The READI study was funded by the Australian National Health and Medical Research Council (ID 374241). Delfien Van Dyck is supported by the Research Foundation Flanders (FWO; post doctoral research mandate). Kylie Ball is funded by a NHMRC Principal Research Fellowship (ID1042442).
Lukar Thornton is funded by an Alfred Deakin Postdoctoral Research Fellowship and Jenny Veitch is supported by a NHMRC Early Career Research Fellowship (ID: 1053426).
- Garber CE, Blissmer B, Deschenes MR, Franklin BA, Lamonte MJ, Lee IM, for the American College of Sports Medicine, et al: Quantity and quality of exercise for developing and maintaining cardiorespiratory, musculoskeletal, and neuromotor fitness in apparently healthy adults: guidance for prescribing exercise. Med Sci Sports Exerc. 2011, 43: 1334-1359. 10.1249/MSS.0b013e318213fefb.View ArticleGoogle Scholar
- Sallis JF, Cervero R, Ascher WW, Henderson K, Kraft MK, Kerr J: An ecological approach to creating active living communities. Ann Rev Publ Health. 2006, 27: 14.1-14.26.View ArticleGoogle Scholar
- Sallis JF, Owen N, Fisher EB: Ecological models of health behavior. Health behavior and health education: theory, research and practice. Edited by: Glanz K, Rimer BK, Viswanath K. 2008, San Francisco: Jossey-Bass, 465-486.Google Scholar
- Saelens BE, Handy SL: Built environment correlates of walking: a review. Med Sci Sports Exerc. 2008, 40: S550-S566. 10.1249/MSS.0b013e31817c67a4.View ArticleGoogle Scholar
- Van Holle V, Deforche B, Van Cauwenberg J, Goubert L, Maes L, Van de Weghe N, De Bourdeaudhuij I: Relationship between the physical environment and different domains of physical activity in European adults: a systematic review. BMC Public Health. 2012, 12: 807-10.1186/1471-2458-12-807.View ArticleGoogle Scholar
- Owen N, Humpel N, Leslie E, Bauman A, Sallis JF: Understanding environmental influences on walking: review and research agenda. Am J Prev Med. 2004, 27: 47-76.View ArticleGoogle Scholar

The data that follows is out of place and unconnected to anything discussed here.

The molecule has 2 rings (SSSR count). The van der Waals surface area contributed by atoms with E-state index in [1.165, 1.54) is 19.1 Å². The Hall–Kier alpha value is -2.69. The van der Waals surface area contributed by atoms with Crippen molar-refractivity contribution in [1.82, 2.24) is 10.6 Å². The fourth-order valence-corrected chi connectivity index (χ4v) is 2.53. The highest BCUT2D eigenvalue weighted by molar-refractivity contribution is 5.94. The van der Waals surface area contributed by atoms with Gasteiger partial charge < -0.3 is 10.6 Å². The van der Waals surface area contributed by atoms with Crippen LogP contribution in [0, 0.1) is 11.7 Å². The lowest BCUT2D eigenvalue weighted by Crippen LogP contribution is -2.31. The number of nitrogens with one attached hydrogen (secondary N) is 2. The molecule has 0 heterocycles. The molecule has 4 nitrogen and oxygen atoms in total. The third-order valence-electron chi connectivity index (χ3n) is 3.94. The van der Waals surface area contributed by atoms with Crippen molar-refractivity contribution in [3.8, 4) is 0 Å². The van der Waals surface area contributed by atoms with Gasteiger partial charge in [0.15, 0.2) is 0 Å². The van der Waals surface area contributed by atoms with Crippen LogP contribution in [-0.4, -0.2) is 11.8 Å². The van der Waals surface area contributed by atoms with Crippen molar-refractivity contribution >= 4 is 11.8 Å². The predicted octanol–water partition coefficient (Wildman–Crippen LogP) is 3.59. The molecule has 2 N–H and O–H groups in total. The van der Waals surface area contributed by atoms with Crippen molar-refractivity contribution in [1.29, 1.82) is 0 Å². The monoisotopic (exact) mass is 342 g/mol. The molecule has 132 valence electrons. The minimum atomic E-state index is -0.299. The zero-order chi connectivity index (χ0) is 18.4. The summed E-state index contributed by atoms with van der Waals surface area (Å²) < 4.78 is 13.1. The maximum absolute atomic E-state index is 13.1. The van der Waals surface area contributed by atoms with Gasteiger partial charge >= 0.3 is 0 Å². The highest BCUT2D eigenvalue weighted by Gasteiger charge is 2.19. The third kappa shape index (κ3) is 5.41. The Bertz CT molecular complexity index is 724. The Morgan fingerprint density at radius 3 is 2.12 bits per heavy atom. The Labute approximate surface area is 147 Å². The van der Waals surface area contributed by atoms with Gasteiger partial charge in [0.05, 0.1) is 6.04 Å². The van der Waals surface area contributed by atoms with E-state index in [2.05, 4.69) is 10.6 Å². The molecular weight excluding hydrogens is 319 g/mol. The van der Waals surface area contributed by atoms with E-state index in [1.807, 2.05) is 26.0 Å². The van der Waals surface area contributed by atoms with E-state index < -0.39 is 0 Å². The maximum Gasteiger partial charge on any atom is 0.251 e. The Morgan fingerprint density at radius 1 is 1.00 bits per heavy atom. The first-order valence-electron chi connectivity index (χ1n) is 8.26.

- Bauman AE, Reis RS, Sallis JF, Wells JC, Loos RJF, Martin BW, for the Lancet Physical Activity Series Working Group: Correlates of physical activity: why are some people physically active and others not?. Lancet. 2012, 380: 258-271. 10.1016/S0140-6736(12)60735-1.View ArticleGoogle Scholar
- Van Dyck D, Cerin E, Conway T, De Bourdeaudhuij I, Owen N, Kerr J, Cardon G, Frank LD, Saelens BE, Sallis JF: Perceived neighborhood environmental attributes associated with adults’ recreational physical activity: findings from the USA, Australia and Belgium. Health Place. 2013, 19: 59-68.View ArticleGoogle Scholar
- Gebel K, Bauman AE, Petticrew M: The physical environment and physical activity: a critical appraisal of review articles. Am J Prev Med. 2007, 32: 361-369. 10.1016/j.amepre.2007.01.020.View ArticleGoogle Scholar
- Ball K, Brown W, Crawford D: Who does not gain weight? Prevalence and predictors of weight maintenance in young women. Int J Obes. 2002, 26: 1570-1578. 10.1038/sj.ijo.0802150.View ArticleGoogle Scholar
- King T, Kavanagh AM, Jolley D, Turrell G, Crawford D: Weight and place: a multilevel cross-sectional survey of area-level social disadvantage and overweight/obesity in Australia. Int J Obes. 2006, 30: 281-287. 10.1038/sj.ijo.0803176.View ArticleGoogle Scholar